Every once in awhile, news about water on Mars pops up on science blogs and news outlets. In fact, the topic has been in the spotlight so much in recent years that many people just shrug when they read about it. What is the big deal; didn’t we find water on a half a dozen celestial bodies already? It is supposed to be a pretty common substance. We found traces of water on the Moon, on asteroids and comets, heck the entirety of Europa’s surface, Saturn’s largest moon, is comprised of mostly water—under a thick layer of ice. So why is Martian water so important? Well, the answer is quite interesting.
Everyone knows that water is an integral part of human life; in its liquid form, we need it for our everyday survival. We can also split water into oxygen and hydrogen and use the resulting elements as rocket fuel, to generate electricity or to produce breathable air. The role water plays in long-term manned space missions is fundamental, making this seemingly simple substance a crucial part of any future Mars initiative. But it is also a heavy substance! Carrying all the water astronauts will need on a years-long mission to Mars is expensive, even if we assume that most of it can be recycled. But what if much of the water needed would be readily available at the destination, therefore alleviating the need to ship it from millions of miles away? Such a case would significantly decrease the launch costs of manned Mars missions. Luckily, this precisely what seems to be the case as NASA has repeatedly demonstrated the existence of subsurface water ice. We also know that both polar caps consist of mostly said material, as well as the thin Martian clouds. To put it simply: Mars’ demonstrable water reserves bring us to the dream of a—at least partially—self-sustainable Martian outpost that much closer. But water has not only practical but tremendous scientific implications as well!
Life, as we currently understand it, requires liquid water. Although there is no liquid water on Mars today, we believe that, billions of years ago, water covered much of the surface. The Curiosity rover has even found evidence of ancient river beds where layers of sedimentary rocks and rounded pebbles point toward the presence of free flowing water. This is important for two reasons. On the one hand, it may give us clues about past life on Mars, if it ever existed, and I do not think I need to stress how important that would be. Signs of life on another planet would change forever how we think about life in the universe and our very place in it. But it could also help unravel one of the biggest mysteries of our own planet: of how life started here! The current consensus is that life began about 3.5 billion years ago, in conditions that are believed to be very similar to those of early Mars. The problem is that Earth has since undergone a tremendous amount of change—from erosion, heat, weather, etc—and evidence of that period is scarce at best. Mars, on the other hand, has changed very little over the eons. It is, essentially, an inactive planet where evidence of the distant past is still readily accessible. Mars is ripe for scientific investigation about the origins of life. So, ironically, it is entirely possible that clues about how life began on Earth may not be found in our backyard but on another planet, millions of miles away.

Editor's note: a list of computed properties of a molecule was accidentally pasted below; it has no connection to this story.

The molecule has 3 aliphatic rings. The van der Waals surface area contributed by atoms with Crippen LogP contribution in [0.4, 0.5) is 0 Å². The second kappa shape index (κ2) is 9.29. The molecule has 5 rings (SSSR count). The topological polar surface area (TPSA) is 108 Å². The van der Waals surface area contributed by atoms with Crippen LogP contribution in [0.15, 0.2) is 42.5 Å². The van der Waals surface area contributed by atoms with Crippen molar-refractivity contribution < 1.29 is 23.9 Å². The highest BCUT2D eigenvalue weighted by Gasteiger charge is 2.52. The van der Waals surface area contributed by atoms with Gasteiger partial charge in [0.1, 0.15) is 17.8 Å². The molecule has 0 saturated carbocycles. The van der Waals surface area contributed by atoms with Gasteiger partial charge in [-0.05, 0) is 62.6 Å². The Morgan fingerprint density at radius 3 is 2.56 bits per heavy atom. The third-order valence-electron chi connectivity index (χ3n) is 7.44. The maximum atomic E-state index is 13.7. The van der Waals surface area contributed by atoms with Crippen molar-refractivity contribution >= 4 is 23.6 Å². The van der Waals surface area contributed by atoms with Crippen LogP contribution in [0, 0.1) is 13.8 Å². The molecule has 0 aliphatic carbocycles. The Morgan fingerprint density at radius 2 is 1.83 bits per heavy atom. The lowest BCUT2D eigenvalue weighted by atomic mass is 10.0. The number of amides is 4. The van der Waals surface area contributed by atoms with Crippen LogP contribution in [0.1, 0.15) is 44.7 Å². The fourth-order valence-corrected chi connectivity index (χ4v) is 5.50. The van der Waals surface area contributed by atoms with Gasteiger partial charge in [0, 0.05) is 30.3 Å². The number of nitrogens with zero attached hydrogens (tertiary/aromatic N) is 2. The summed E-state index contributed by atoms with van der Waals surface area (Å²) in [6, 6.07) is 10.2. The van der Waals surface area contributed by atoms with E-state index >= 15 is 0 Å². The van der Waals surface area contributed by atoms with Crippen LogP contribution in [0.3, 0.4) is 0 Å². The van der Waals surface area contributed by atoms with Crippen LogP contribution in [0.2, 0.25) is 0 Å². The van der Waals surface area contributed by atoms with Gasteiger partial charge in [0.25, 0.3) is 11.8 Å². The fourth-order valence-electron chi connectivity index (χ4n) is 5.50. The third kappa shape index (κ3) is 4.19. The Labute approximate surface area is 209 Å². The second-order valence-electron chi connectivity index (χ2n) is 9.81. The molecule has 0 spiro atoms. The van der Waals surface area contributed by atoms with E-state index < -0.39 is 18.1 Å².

Of course, no one should expect Curiosity to come across fossil remains all of a sudden—it is not equipped to look for microbial life, which planetary biologists believe is as far as life could have gotten during Mars’ brief, hospitable period—but it can determine if Mars could ever have supported life while perhaps bringing us one step closer to answering the big questions about our origins. All of this would come at a time when the role of the Red Planet as the possible cradle of life is beginning to garner increasingly more attention.
* Illustrations are from the Wikimedia Foundation